If broadhead tuning is the end point, like it is for most hunters why go through all of the other steps? You change things to get to to the same endpoint.
 

Sonoran

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I usually just walkback tune and then broadhead tune. I use the walkback to get close.

If broadhead tuning is the end point, like it is for most hunters why go through all of the other steps? You change things to get to to the same endpoint.
Jmez I used to feel that same way but I think yoke tuning with a bareshaft really is worth it! If you just walk back and then go to broadhead tuning you still have missed an opportunity to address both horizontal and vertical nock travel as the arrow leaves the string. I know you can get it close with the rest and the nock height but on some bows you may end up with a less than ideal final rest position. If you think about it the straighter your arrow comes off the string the less potential there is for planing with fixed blade broadheads and your vanes have less work to do right out of the gate. I can tell you that broadhead tuning has become a very minor thing since I went to bareshaft/yoke tuning my bow and if I have to move my rest it may be 1/32 or 1/64 of an inch if at all when shooting at farther distances with broadheads. I am certainly no expert on this and actually I first explored bareshaft tuning after reading some comments from Darin Cooper in Joe Bell's precision bowhunting book (which is a great resource btw!) I would love to hear Darrin's opinion on this as he could explain this way better than I can......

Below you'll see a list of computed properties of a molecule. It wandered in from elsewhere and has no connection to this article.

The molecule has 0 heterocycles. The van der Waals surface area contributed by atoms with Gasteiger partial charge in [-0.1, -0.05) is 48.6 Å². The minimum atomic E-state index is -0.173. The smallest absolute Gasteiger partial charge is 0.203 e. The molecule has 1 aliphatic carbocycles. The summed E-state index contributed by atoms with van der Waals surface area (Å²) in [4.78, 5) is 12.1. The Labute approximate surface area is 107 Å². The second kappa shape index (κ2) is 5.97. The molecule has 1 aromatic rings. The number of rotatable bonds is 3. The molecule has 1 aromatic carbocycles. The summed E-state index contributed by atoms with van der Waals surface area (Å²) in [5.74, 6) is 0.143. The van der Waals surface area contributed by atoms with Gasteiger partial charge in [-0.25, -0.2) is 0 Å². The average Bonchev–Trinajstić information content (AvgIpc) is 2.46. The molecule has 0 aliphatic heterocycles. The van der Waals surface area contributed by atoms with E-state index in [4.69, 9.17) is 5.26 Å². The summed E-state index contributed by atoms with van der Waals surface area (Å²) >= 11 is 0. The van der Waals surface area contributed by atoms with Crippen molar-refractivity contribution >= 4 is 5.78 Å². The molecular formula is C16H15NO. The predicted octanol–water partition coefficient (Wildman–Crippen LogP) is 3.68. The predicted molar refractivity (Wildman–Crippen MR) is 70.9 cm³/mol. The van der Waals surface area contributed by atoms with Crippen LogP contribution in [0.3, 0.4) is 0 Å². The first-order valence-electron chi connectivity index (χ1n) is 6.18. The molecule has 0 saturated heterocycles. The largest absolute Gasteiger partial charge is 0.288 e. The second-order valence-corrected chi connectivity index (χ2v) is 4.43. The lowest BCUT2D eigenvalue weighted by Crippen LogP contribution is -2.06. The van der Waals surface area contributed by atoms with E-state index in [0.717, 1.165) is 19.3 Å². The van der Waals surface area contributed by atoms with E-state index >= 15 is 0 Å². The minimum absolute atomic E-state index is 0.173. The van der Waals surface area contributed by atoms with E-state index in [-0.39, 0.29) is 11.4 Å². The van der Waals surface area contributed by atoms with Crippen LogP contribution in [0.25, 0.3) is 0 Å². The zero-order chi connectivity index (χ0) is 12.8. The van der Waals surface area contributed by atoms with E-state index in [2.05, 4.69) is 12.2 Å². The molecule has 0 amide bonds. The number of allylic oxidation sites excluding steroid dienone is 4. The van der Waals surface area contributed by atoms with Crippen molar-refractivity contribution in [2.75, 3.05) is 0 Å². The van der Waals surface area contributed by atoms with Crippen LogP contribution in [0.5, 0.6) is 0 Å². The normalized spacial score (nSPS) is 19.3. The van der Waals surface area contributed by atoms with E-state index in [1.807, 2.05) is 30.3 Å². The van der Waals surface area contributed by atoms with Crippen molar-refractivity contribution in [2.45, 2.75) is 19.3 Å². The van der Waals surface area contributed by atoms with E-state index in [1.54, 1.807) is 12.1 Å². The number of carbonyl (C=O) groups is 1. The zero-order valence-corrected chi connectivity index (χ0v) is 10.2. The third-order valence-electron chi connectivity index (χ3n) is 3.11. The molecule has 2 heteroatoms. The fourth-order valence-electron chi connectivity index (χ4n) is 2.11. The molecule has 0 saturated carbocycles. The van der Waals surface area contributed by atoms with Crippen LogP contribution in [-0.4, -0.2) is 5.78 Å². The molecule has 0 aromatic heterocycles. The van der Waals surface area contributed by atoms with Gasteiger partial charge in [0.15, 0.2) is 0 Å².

jmez

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Interesting as I used to feel as you do now. I would spend days going through the different tuning methods tweaking things and then always finish off with broadhead tuning. Once the bow was broadhead tuned, If I shot through paper, walk back, bare shaft etc it was always off with those others. If I changed things to get a good tear again then my broadhead tuning would be off and I would have to change that again. Felt like all I was doing was chasing my tail so started skipping most of the steps because it really wasn't doing me any good.